The DREAM Act is an American legislative proposal first introduced in the Senate on Aug. 1, 2001 and most recently on May 11, 2011, when the bill was re-introduced in the U.S. Senate.


WASHINGTON — Top federal officials have urged the Senate to once again take up legislation that would open a path to citizenship for some immigrants who arrived illegally as children.

The DREAM Act would have allow undocumented immigrants who arrived in the country when 16 or younger and subsequently completed some college or military service to apply for citizenship.

The measure drew bipartisan support last year but ultimately fell short of the 60 votes needed to overcome a filibuster.

Sen. Harry Reid (D-Nevada) reintroduced the bill in May, prompting last week’s hearing.

Opponents of the bill criticized it by saying it weakened immigration enforcement and granted amnesty to law breakers.

Supporters countered that those affected would be productive members of society such as college students, many of whom arrived at a young enough age to have no recollection of their home countries and thought of themselves already as America.

Homeland Security Secretary Janet Napolitano, who also oversees the Immigration and Customs Enforcement (ICE) agency that is responsible for initiating deportation proceedings, pushed that argument.

“These people do not pose a risk to public safety,” Napolitano said.

“They do not pose a risk to national security.”

Similarly, U.S. Education Secretary Arne Duncan argued that “they have deep roots here and are loyal to our country because in any event, this is the only home they have ever known,” pointing to the extra revenue the law could generate.

Sen. Dick Durbin (D-Illinois), who chaired the hearing, called those whom the law would affect “America’s future.”

In a quiet and low-profile move, the Obama Administration moved recently to shift enforcement away from the types of immigrants who would be aided by the DREAM Act.

John Morton, head of ICE, issued a memo advising immigration officers and attorneys to prioritize the people they target given the agency’s “limited resources to remove those illegally in the United States.”

He included a list of factors to consider, from whether people have a criminal record to, more tellingly, their “ties and contributions to the community” and whether they arrived in the U.S. as a young child.

“It’s a paradigm shift,” American Immigration Lawyers Association President David Leopold said, “What he’s really saying is, look at the people you run across in the scope of your enforcement work as human beings, not merely as statistics and targets — have they developed ties, have they added to the social fabric and culture, do they have children that depend on them? I applaud him for that.”

Meanwhile, about 200 undocumented students from all over the country demanded that President Barack Obama halt deportations and push for the approval of the DREAM Act to legalize their immigration status.

Prior to those pressure tactics, Mr. Obama had reiterated his support for immigration reform and the DREAM Act at a White House press conference focused mainly on the budget and other issues.

The President called for the legalization of students who have grown up in the U.S. “and think of themselves as Americans and who are illegal through no fault of their own and who are ready to give back to our country and go to school and fight in our military.”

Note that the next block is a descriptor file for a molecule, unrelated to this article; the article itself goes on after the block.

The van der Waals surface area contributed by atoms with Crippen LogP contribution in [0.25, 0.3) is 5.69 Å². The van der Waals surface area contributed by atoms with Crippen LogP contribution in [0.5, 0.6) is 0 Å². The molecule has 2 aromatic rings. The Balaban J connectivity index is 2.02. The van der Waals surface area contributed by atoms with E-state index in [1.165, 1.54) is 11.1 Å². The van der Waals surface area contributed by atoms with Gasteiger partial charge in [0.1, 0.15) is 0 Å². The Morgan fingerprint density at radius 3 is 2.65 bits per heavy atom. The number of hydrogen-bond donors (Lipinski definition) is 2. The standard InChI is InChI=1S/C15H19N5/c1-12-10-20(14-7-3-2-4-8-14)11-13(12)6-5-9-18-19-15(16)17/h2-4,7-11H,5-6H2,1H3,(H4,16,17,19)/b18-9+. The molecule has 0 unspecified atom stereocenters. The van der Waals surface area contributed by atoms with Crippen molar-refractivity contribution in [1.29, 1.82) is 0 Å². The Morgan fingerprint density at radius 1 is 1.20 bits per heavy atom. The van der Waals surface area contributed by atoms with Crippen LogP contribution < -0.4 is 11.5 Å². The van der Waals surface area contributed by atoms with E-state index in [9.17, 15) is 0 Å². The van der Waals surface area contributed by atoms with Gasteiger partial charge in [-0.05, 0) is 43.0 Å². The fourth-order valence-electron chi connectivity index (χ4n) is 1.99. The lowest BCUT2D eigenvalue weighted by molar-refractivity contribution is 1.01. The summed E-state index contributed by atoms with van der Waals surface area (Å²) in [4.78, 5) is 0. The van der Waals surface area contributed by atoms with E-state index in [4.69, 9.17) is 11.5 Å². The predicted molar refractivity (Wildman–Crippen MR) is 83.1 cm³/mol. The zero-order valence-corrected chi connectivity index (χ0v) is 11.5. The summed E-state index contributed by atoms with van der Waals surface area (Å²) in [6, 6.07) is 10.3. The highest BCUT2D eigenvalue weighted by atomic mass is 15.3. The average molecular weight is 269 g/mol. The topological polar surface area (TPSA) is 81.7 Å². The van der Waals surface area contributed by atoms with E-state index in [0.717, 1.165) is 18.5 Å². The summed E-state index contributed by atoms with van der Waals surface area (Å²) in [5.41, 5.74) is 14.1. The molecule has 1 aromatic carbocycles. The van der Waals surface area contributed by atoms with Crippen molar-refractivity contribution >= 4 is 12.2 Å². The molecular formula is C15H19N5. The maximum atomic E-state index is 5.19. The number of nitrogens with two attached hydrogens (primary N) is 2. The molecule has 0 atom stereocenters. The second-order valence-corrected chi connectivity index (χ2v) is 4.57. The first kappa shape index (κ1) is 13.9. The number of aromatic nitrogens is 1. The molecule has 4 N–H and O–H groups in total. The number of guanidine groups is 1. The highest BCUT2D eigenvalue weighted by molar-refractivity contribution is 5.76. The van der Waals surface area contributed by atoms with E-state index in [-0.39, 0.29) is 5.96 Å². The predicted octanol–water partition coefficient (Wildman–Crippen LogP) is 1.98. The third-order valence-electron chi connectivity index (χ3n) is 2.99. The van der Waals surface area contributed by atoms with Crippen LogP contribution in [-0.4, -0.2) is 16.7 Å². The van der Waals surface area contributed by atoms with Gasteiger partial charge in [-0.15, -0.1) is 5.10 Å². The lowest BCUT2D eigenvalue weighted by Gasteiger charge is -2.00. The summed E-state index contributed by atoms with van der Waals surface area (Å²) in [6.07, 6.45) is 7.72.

But the students, first in a crowded hall of the Senate building and later in front of the White House on June 28, complained that Mr. Obama had supported immigration reform with words and not deeds.

The students, many of them facing possible deportation, came to Washington from as far away as California, Texas and Florida with a single message: the immigration system needs reform.

Also attending the event and lending the students his support was Pulitzer Prize-winning Filipino journalist Jose Antonio Vargas, who founded the Define American organization in favor of immigration reform and recently publicly admitted that he is undocumented.

Vargas said he was inspired to come forward by the stories of students who walked 2,414 kilometers (about 1,500 miles) from Miami to make their voices heard in Washington.

In remarks to Efe Spanish news agency, Vargas complained that state governments are considering or have approved their own anti-immigrant laws due to Washington’s inaction.

“We have to elevate the dialogue on immigration in the U.S. because this isn’t just a Latino issue; we’re very diverse but we want the same thing that legal residents want, and I think that that’s the message,” Vargas said.

Mandeep Chahal, an Indian national attending the University of California, Davis, said that Obama “has the power to stop the deportations of people like me.”

Her case is like that of thousands of others who live in fear of being discovered to be undocumented and subsequently deported.

Chahal, who launched a national campaign on Facebook, managed to get a judge to temporarily suspend a deportation order against her and her mother but that, she said, does not erase the memory of the treatment she received at the hands of ICE agents.

“They put an electronic shackle on my ankle. They told me that I was lucky not to be in prison. They treated me like a criminal,” Chahal said.

Mr. Obama “decided to focus on other things...If he turns his back on us, we’ll do that to him also,” said student Erika Andiola, alluding to a withdrawal of Hispanic voting support for the president in the 2012 election.

Continue fighting

Cheered by the students, Durbin promised that he will continue fighting for approval of the measure.

He urged the students to forge a “grassroots movement” via social networks like Twitter and Facebook.

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